Case Study Data Analysis Example

Best way to learn analytics is through experience and solving case studies. Here, I will present you a complete business model and take you through a step by step process of how analytics is set up in a new business, how is it used in daily processes and some of the advanced analytics techniques which a business can use to make meaningful segmentation and prediction to optimize its marketing & sales campaign.

Background :

You have recently started a Video CD rent shop. After 2 months you realize that there is tough competition in the market and you need to make a more customer centric strategy to stand out in the market. Hence, you want to collect the most granular details of your customer behavior and build strategy accordingly.

Business case layout 

This business case have been broken down into 3 articles. Following is a plot of the articles and each article will be strongly dependent on findings in the previous articles:

1. How do you collect data so as to capture all the important information?

2. Deep dive into customer behavior and using basic data analysis with business knowledge to optimize daily operations : Click here to directly move to this part https://www.analyticsvidhya.com/blog/2014/03/learn-analytics-business-case-study-part-ii/

3. How do you use data with advanced analytics to make your marketing/sales startegies more targeted?

Case study part I :

Did you ever wonder why do you deal with so many datamarts in your company. Let’s try to understand as the owner of the busienss what all data sources do you need.

1. Transactions Table :

You rent out Video CDs and the most important data for you will be transactional data. Transactional data is by far the richest data throughout all industries. Each row in transactional data corresponds to one transaction made. This transaction mostly are monetary transaction. To identify each transaction, you need a distinct transaction code associated with each transaction. What other fields can you think of to be captured along with each transaction. Following is a small list of such variables :

Following is a  sample transactional data set :

2. Product Table :

If you have transaction table, you basically have the linkage between the customers and the products. But why does transaction table not have the discription of products? The simplest reason for the same is that total number of products are limited in any industry, and the same product is repeated throughout the transactions table. If we add description in every single line, it adds enormously to the overall size of transaction table, which anyway is huge. Hence, we keep the products table seperate and merge it with required transactions for specific analysis.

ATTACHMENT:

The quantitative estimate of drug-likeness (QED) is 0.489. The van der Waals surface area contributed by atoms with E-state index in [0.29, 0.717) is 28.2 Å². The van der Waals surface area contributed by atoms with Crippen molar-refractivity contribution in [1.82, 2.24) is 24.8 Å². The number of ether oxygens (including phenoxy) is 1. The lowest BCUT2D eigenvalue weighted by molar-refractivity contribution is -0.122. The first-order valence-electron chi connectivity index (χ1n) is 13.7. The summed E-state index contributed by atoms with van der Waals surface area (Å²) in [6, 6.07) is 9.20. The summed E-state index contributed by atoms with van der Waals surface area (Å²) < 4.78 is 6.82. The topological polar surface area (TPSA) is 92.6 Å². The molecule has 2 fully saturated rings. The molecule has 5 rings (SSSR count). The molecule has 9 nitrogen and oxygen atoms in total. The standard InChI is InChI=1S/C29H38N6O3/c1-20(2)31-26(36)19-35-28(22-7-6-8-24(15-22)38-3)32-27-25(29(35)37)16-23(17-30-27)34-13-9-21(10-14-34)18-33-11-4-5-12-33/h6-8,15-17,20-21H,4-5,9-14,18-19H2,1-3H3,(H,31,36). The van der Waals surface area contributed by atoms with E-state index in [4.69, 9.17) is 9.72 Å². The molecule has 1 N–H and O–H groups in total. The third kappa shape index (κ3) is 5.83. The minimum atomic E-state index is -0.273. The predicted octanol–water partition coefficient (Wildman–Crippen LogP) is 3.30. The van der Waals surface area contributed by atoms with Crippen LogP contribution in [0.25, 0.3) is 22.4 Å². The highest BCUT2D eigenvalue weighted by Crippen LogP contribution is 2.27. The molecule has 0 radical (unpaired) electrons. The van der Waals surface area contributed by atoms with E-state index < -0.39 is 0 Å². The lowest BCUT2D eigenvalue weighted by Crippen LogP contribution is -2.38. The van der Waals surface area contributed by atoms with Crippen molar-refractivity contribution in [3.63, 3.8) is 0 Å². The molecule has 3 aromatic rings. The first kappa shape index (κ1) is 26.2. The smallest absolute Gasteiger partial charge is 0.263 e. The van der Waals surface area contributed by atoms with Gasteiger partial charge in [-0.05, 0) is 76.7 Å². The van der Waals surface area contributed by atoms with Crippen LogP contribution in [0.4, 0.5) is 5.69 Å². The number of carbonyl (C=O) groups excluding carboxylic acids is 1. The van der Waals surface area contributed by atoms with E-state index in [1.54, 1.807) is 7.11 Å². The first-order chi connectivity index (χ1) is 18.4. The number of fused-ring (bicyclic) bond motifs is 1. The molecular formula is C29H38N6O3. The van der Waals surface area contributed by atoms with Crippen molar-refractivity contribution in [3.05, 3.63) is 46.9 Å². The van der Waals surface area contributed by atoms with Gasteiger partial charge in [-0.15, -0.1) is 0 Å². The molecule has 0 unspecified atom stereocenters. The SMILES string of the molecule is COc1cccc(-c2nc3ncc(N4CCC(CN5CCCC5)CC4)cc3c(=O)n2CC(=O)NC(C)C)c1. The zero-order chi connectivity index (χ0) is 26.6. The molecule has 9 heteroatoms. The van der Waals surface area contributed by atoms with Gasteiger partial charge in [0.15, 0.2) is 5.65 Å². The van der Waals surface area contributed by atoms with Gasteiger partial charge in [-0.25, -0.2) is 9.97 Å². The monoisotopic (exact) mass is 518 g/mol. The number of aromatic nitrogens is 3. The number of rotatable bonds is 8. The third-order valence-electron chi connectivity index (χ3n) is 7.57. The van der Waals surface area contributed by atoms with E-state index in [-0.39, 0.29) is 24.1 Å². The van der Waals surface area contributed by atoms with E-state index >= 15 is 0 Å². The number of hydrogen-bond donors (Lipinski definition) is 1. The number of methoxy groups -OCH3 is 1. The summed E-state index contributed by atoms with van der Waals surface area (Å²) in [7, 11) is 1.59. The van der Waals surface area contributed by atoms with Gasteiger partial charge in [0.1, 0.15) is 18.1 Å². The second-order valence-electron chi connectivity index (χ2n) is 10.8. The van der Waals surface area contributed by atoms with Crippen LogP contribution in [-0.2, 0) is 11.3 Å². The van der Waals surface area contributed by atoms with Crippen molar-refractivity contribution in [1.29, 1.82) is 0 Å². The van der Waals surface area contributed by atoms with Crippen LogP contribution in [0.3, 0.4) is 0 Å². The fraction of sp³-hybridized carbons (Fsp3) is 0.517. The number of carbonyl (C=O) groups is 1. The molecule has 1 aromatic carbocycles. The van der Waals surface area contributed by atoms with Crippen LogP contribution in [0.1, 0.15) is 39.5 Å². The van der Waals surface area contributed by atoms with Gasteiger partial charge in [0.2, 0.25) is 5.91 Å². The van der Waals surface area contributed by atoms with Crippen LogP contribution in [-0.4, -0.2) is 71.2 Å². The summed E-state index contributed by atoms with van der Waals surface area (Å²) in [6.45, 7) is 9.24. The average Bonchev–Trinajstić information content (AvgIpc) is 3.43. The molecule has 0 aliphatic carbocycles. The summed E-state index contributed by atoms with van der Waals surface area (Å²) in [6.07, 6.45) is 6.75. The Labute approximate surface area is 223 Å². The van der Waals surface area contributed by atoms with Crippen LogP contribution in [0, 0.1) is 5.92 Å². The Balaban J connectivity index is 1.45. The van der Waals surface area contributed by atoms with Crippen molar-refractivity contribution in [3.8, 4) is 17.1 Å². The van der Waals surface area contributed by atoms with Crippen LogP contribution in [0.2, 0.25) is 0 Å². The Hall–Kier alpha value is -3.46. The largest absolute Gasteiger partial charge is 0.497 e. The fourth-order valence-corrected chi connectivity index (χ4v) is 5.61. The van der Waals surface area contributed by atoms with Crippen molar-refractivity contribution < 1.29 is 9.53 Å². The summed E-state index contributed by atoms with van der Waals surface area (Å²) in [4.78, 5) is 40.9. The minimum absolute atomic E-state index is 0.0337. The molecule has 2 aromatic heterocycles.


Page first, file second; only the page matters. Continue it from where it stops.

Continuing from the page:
Product table is unique on product id, which maps to transactions table. What other parameters can you think of that make sense for you to include? Following is a list of possible variables :

Note : Product ID generally can be decoded to know product details. For example, here H denotes “Hindi” and E denotes “English”. This coding makes the analysis simpler.

3. Customer Table :

The other hand of transaction table is the customer table. Using the above two tables, you almost have everything except the details of the customer. While making any kind of customer centric strategy, its very essential to consider the customer profile.This table helps you find the customer profile. This table is unique on customer id. What other parameters can you think of that make sense for you to include? Following is a list of possible variables :

Note : Similar to Product ID, Customer ID also generally can be decoded to know customer details.

4. Engagement Tracker :